The Duke of Wellington: Where History Happened | Historical Landmarks | History Hit

The Duke of Wellington: Where History Happened

Follow in the footsteps of Arthur Wellesley, the 1st Duke of Wellington, from his home at Apsley House to the battle site of his famous victory at Waterloo.

Harry Sherrin

08 Nov 2022

Arthur Wellesley, 1st Duke of Wellington, was an icon of 19th-century Britain, perhaps best known for his victory over Napoleon at the Battle of Waterloo.

Over the course of his illustrious life, the Duke became a military hero, a statesman and a two-time Prime Minister of Britain.

The relics and repercussions of the Duke’s life can be witnessed the world over, from his home at Apsley House to the battlefield of his famed victory at Waterloo.

Here are 7 of the most significant Duke of Wellington sites to visit in Europe.

1. Waterloo Battlefield

It was at Waterloo on 18 June 1815 that the forces of the Duke of Wellington, together with Prussian allies, claimed a historic victory over Napoleon Bonaparte and his army. In fact, this was to be the final battle of the Napoleonic Wars and the end of over two decades of conflict for France. For Napoleon, it meant the end of his rule and his career.

Today, Waterloo Battlefield is a popular tourist site and includes numerous monuments, the most famous of which is the Lion Mound.

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2. Apsley House

Apsley House was the home of the Duke of Wellington. In fact, Wellington lived there following his most famous victory, that over Napoleon at the Battle of Waterloo in 1815.

Now managed by the English Heritage, Apsley House has a range of worthwhile things to see, such as its remarkable regency interiors and exhibits relating to the Duke of Wellington. The site also boasts the Duke’s impressive art collection, which includes pieces by several famous artists such as Canova and Velazquez.

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3. St Paul’s Cathedral

Following his death at Walmer Castle in Deal on 14 September 1852, the Duke of Wellington was given a state funeral and interred in the crypt of the iconic St. Paul’s Cathedral, next to Lord Nelson.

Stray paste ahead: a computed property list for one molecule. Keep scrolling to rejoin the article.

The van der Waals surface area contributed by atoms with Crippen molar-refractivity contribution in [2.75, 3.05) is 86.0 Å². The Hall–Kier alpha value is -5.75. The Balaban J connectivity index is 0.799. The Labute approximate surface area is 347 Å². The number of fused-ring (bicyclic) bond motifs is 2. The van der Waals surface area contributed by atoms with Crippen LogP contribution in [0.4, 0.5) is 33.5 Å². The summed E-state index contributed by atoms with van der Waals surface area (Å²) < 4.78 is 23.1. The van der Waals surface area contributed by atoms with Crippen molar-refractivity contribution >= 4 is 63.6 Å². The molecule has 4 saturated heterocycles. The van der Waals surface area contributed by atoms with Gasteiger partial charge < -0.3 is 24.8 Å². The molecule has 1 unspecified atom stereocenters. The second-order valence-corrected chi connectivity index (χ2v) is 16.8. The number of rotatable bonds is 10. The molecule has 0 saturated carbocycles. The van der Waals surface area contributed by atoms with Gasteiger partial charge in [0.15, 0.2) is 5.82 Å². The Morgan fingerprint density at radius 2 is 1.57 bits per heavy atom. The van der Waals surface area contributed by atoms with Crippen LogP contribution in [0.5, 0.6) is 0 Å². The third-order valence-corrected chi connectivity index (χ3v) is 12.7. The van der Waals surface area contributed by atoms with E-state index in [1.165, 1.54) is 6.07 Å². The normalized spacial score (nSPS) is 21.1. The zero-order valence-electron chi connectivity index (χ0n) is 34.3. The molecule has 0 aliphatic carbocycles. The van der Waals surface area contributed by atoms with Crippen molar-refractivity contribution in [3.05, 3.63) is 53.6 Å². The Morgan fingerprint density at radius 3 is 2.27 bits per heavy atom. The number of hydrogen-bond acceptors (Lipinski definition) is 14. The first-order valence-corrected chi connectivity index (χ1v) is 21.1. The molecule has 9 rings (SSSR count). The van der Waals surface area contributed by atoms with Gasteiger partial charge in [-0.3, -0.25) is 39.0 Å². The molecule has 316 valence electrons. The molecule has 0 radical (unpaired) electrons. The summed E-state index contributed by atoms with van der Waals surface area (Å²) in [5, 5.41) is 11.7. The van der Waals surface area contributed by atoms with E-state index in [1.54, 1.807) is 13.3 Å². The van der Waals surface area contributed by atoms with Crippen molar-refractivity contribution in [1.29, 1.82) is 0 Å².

The 17th-century structure is now one of London’s most popular tourist attractions, offering guided tours around the famed site. The cathedral is also still a working church with hourly prayer and daily services.


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4. Talavera Battlefield Monument

The Talavera Battlefield Monument commemorates the Battle of Talavera, which took place on 27 and 28 July 1809. It was the future Duke of Wellington’s first major victory of the Peninsular War, part of the Napoleonic Wars.

The Talavera Battlefield Monument is a large memorial on the battlefield itself, although much of the battlefield is now separated by a road. It is actually a new monument, the original now being located on private land.

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5. Salamanca Battlefield

The Battle of Salamanca was a major clash in the Peninsular Wars, part of the Napoleonic Wars. On 22 July 1812, the Duke of Wellington led the combined British, Spanish and Portuguese army to victory over the French forces led by Marshal Auguste Marmont.

There is a small monument on the Salamanca Battlefield commemorating this historic event.

The Battle of Salamanca was fought in Napoleonic Spain on 22 July 1812, during the Peninsula War. Despite being one of the lesser discussed Napoleonic battles, Salamanca defined Wellington’s reputation as a defensive general and shattered French dominance on the Iberian peninsula.

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6. Bussaco Battlefield

Bussaco Battlefield in Portugal was the site of a British-Portuguese victory against the French during the Peninsular War. The Battle of Bussaco took place on 27 September 1810 and the allies were led by the Duke of Wellington.

Visitors can see the headquarters of the French Marshal André Masséna and also visit the nearby military museum.

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7. Badajoz Fortress

Badajoz Fortress or ‘Alcazaba de Badajoz’ is a 12th-century fortification in the city of Badajoz in Spain. During the Peninsular War, the British made 3 attempts to capture Badajoz Fortress from the French. The third attempt, known as the Battle of Badajoz, saw an Anglo-Portuguese force, led by Arthur Wellesley the future Duke of Wellington, eventually breach the thick curtain walls of Badajoz Fortress.

Today, visitors can admire the fortress and enjoy the Provincial Archaeology Museum of Badajoz which is housed inside.

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